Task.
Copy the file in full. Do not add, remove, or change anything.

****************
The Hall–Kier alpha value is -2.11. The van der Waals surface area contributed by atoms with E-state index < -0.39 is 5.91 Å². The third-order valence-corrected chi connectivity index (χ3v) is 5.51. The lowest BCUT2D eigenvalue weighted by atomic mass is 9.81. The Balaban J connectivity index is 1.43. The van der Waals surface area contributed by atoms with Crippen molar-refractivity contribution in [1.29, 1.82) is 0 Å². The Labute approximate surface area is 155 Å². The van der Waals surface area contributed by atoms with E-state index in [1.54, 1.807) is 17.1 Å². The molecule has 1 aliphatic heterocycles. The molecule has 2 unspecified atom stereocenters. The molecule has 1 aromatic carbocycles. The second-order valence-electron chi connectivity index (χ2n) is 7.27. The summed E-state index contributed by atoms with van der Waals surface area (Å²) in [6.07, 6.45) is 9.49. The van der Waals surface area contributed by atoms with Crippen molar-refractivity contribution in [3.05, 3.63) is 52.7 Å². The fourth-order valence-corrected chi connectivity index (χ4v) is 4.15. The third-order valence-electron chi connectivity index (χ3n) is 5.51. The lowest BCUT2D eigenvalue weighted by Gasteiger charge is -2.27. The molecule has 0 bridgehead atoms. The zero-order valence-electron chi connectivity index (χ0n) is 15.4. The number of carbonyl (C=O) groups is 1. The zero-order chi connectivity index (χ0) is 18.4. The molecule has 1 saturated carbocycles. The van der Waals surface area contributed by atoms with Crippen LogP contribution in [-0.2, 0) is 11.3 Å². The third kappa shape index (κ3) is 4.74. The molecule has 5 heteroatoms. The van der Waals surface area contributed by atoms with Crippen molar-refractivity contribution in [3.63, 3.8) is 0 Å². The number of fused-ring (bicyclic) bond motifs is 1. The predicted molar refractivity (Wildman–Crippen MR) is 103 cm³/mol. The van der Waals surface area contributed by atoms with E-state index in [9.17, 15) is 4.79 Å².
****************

The Hall–Kier alpha value is -2.11. The van der Waals surface area contributed by atoms with E-state index < -0.39 is 5.91 Å². The third-order valence-corrected chi connectivity index (χ3v) is 5.51. The lowest BCUT2D eigenvalue weighted by atomic mass is 9.81. The Balaban J connectivity index is 1.43. The van der Waals surface area contributed by atoms with Crippen molar-refractivity contribution in [1.29, 1.82) is 0 Å². The Labute approximate surface area is 155 Å². The van der Waals surface area contributed by atoms with E-state index in [1.54, 1.807) is 17.1 Å². The molecule has 1 aliphatic heterocycles. The molecule has 2 unspecified atom stereocenters. The molecule has 1 aromatic carbocycles. The second-order valence-electron chi connectivity index (χ2n) is 7.27. The summed E-state index contributed by atoms with van der Waals surface area (Å²) in [6.07, 6.45) is 9.49. The van der Waals surface area contributed by atoms with Crippen molar-refractivity contribution in [3.05, 3.63) is 52.7 Å². The fourth-order valence-corrected chi connectivity index (χ4v) is 4.15. The third-order valence-electron chi connectivity index (χ3n) is 5.51. The lowest BCUT2D eigenvalue weighted by Gasteiger charge is -2.27. The molecule has 0 bridgehead atoms. The zero-order valence-electron chi connectivity index (χ0n) is 15.4. The number of carbonyl (C=O) groups is 1. The zero-order chi connectivity index (χ0) is 18.4. The molecule has 1 saturated carbocycles. The van der Waals surface area contributed by atoms with Crippen LogP contribution in [-0.2, 0) is 11.3 Å². The third kappa shape index (κ3) is 4.74. The molecule has 5 heteroatoms. The van der Waals surface area contributed by atoms with Crippen molar-refractivity contribution in [3.63, 3.8) is 0 Å². The number of fused-ring (bicyclic) bond motifs is 1. The predicted molar refractivity (Wildman–Crippen MR) is 103 cm³/mol. The van der Waals surface area contributed by atoms with E-state index in [9.17, 15) is 4.79 Å².